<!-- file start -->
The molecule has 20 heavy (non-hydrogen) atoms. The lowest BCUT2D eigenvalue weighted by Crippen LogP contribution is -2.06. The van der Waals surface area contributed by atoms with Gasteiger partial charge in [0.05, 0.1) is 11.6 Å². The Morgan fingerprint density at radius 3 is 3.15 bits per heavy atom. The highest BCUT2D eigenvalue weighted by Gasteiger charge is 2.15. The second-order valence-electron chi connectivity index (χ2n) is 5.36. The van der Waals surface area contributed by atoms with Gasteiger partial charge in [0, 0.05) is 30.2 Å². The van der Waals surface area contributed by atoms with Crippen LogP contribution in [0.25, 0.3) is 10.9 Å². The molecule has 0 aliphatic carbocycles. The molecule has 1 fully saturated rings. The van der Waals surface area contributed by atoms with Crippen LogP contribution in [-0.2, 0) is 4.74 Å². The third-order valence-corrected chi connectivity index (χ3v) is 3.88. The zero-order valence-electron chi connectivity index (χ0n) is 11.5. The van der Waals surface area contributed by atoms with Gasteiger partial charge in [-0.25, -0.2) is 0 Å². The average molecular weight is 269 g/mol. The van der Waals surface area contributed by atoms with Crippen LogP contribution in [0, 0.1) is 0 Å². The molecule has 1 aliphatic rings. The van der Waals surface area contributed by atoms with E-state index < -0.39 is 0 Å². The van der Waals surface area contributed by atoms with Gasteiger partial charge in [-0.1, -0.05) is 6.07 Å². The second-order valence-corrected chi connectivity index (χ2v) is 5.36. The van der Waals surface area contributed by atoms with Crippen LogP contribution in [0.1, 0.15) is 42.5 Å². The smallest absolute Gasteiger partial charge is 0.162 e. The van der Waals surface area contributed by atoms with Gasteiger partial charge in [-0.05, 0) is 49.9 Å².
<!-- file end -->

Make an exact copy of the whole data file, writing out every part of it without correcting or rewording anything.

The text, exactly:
The molecule has 20 heavy (non-hydrogen) atoms. The lowest BCUT2D eigenvalue weighted by Crippen LogP contribution is -2.06. The van der Waals surface area contributed by atoms with Gasteiger partial charge in [0.05, 0.1) is 11.6 Å². The Morgan fingerprint density at radius 3 is 3.15 bits per heavy atom. The highest BCUT2D eigenvalue weighted by Gasteiger charge is 2.15. The second-order valence-electron chi connectivity index (χ2n) is 5.36. The van der Waals surface area contributed by atoms with Gasteiger partial charge in [0, 0.05) is 30.2 Å². The van der Waals surface area contributed by atoms with Crippen LogP contribution in [0.25, 0.3) is 10.9 Å². The molecule has 0 aliphatic carbocycles. The molecule has 1 fully saturated rings. The van der Waals surface area contributed by atoms with Crippen LogP contribution in [-0.2, 0) is 4.74 Å². The third-order valence-corrected chi connectivity index (χ3v) is 3.88. The zero-order valence-electron chi connectivity index (χ0n) is 11.5. The van der Waals surface area contributed by atoms with Gasteiger partial charge in [-0.25, -0.2) is 0 Å². The average molecular weight is 269 g/mol. The van der Waals surface area contributed by atoms with Crippen LogP contribution in [0, 0.1) is 0 Å². The molecule has 1 aliphatic rings. The van der Waals surface area contributed by atoms with E-state index < -0.39 is 0 Å². The van der Waals surface area contributed by atoms with Gasteiger partial charge in [-0.1, -0.05) is 6.07 Å². The second-order valence-corrected chi connectivity index (χ2v) is 5.36. The van der Waals surface area contributed by atoms with Crippen LogP contribution in [0.1, 0.15) is 42.5 Å². The smallest absolute Gasteiger partial charge is 0.162 e. The van der Waals surface area contributed by atoms with Gasteiger partial charge in [-0.05, 0) is 49.9 Å².